I live within the Diocese of Charlotte and can tell you that the Church is alive and growing here. No parishes are being closed and attendance on Sundays is very good – filled to capacity in many parishes. This is also a Diocese where the Traditional Latin Mass is respected and growing as well. In addition to having a large number of seminarians when compared to other larger, more allegedly Catholic dioceses, at least three new priests that I know of in this Diocese, all within the past two years, gave their first Mass in the Extraordinary Form. Now THAT’S a blessing!

  3. Sid Cundiff in NC says:

    13k is pretty good for a group, Catholics, who even 60 years ago in North Carolina were listed under “others”. Prior to then North Carolina was mission country, Catholics were found chiefly along the coast, and inland they were largely Lebanese merchants. Even 40 years ago Catholics were largely relocated Yankees. Now the times are changing.

    Catholics in North Carolina still need to recognize their circumstances in a largely Baptist world. Here in Dixie folks aren’t reluctant to talk about their faith and have been told things about the Catholic Faith that are wrong. So Catholics here must know well their catechism and be trained in apologetics (Let it be asked, Do Liberal Catholics know the Catechism and Apologetics?); e.g., Catholics need to propose an intelligent alternative to the reigning view here of the Redemption as penal substitutional atonement. Here Catholics also need to know Scripture very well indeed; e.g that Paul preaches a works-righteousness in Roman 2, and the efficacy of the incorporational Sacraments in Romans 6. (Let it be asked, Do Traditionalist Catholics know Scripture well?)

  4. TMKent says:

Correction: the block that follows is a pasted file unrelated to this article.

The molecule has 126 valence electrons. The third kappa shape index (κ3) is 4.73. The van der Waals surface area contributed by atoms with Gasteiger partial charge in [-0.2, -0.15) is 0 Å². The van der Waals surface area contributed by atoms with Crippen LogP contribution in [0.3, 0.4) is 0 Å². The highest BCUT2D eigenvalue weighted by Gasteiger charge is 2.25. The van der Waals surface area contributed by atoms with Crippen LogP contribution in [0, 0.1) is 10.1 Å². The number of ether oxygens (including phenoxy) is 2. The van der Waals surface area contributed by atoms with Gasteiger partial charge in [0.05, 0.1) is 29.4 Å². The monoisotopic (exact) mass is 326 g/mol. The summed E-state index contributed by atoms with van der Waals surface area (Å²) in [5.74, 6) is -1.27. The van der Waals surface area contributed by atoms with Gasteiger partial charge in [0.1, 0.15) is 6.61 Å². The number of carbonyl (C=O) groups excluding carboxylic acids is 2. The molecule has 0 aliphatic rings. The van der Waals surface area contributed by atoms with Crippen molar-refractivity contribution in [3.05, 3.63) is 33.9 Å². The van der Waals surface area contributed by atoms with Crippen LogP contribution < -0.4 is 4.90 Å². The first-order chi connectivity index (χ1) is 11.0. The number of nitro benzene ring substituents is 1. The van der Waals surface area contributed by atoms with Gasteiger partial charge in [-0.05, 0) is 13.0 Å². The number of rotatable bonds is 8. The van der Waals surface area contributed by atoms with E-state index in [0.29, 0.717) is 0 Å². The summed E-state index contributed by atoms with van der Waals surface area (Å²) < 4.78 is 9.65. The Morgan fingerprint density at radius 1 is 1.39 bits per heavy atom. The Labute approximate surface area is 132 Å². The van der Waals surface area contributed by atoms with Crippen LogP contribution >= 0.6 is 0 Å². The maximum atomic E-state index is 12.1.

I too am from Charlotte and took part (for the 10th time) in this amazing procession. Archbishop Kurtz was among the speakers, and I think he was quite frankly amazed at the Eucharistic devotion displayed. It was not uncommon to pass individuals kneeling on the city sidewalks as Our Lord went by. Runners and other curious uptown folk stopped to respectfully watch and quietly ask questions. Circumstances placed me in the front row at the final mass. I watched as thousands of people young and old knelt for the consecration on the cold concrete floor. My vantage point allowed me to notice that a significant portion of the communicants received on the tongue, many knelt and most everyone at least bowed deeply. Servers were all male and the Eucharist was distributed to the crowd by priests alone (all Saturday evening masses were cancelled throughout the diocese to encourage priest attendance). Each priest taking Our Lord out into the crowd was accompanied by a Knight of Columbus who had been instructed to watch out for potential desecration or abuse. We are so very blessed to have Bishop Jugis in our Diocese and our vocations are growing. Of the three young men ordained this past year, each had served or attended the congress in his youth. My parish alone (where we are beginning the TLM in Advent), has two seminarians. Now THAT is evangelization!

  5. Andrew D says:

    TMKent that’s great news about your parish offering the TLM. Which parish if I may ask? Mine is Sacred Heart in Salisbury and we are very blessed to offer the TLM on Sunday’s at 4:00. The other parishes I know of our St. Ann’s in Charlotte, Our Lady of Grace in Greensboro and Our Lady of the Angels in Marion. As these new priests take root in our diocese, I think and hope we’re going to see the TLM flourish here.

  6. TMKent says:

    Andrew D.
    I belong St. Thomas Aquinas near the University. We have already begun having a low mass on First Saturdays and I believe the plan is to do the same for a weeknight mass. Yesterday, the Catholic News Herald (Diocesan Newspaper) posted on Facebook an October/early November schedule of EF masses in the Charlotte area. St. Michael in Gastonia was also listed. You’d have to do a little bit of traveling around, but most days are covered and we at St Thomas will have our first Solemn High Mass on All Saints!